Looked at from the perspective of APS-C lenses: while Nikon and Sony owners have the option to use their APS-C lenses after they move to full frame (which Canon EF-S lens owners can’t), the effect of using them is to essentially hobble your expensive new full frame camera back to the level of an APS-C one, only with what’s likely to be a lower pixel count. I’ll guess this isn’t what you were aiming for when you decided to move to full frame.
No path, just one big jump
Quite simply, I’d argue it doesn’t make sense to buy many full frame lenses until you have a full frame body to mount them on and, by extension, that you shouldn’t feel you’re on the path to full frame until you’re shooting with it. The benefit that comes from this way of thinking is that you may discover that you aren’t limited to your existing system if you decide to make the jump.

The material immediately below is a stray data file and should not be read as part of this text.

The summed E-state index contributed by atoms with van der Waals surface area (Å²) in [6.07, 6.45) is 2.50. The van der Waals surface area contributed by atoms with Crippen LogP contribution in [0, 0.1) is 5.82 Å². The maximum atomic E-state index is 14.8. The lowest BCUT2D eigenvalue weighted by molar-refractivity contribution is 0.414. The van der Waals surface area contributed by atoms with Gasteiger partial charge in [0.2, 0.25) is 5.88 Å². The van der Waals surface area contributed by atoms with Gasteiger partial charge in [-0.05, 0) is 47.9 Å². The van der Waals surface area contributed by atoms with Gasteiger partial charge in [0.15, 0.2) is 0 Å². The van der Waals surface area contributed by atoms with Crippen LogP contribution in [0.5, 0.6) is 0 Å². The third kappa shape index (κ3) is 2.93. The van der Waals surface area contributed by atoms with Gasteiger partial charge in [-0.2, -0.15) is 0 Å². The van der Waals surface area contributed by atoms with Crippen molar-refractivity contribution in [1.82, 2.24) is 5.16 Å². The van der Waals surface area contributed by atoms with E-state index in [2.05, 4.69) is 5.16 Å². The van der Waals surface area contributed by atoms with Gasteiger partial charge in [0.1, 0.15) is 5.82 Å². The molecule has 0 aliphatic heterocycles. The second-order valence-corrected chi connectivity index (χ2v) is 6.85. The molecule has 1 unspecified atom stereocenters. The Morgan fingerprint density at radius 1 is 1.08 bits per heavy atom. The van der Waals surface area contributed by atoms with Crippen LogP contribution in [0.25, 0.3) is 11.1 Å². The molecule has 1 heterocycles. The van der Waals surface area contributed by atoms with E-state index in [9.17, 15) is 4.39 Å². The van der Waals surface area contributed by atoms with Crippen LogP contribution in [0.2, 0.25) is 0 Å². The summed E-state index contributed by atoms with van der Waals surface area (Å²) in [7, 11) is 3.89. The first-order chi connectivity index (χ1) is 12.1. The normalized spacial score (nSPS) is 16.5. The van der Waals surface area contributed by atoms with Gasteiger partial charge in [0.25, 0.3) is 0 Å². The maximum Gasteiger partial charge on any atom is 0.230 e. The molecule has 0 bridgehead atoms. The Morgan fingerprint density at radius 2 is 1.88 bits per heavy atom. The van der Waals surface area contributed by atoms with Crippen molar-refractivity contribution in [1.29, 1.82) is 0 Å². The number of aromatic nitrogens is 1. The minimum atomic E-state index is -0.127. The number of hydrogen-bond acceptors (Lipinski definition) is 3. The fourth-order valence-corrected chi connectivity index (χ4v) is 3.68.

|Canon’s EF 40mm F2.8 is a great affordable prime for full frame users, but the 64mm equivalent focal length it offers on APS-C is hardly one that photographers often clamor for.||Thankfully Canon also makes an EF-S 24mm F2.8 that, not-coincidentally, gives a roughly 40mm-equivalent field-of-view on APS-C. Surely it’s better to buy this lens now and sell it later than restrict yourself to full frame options?|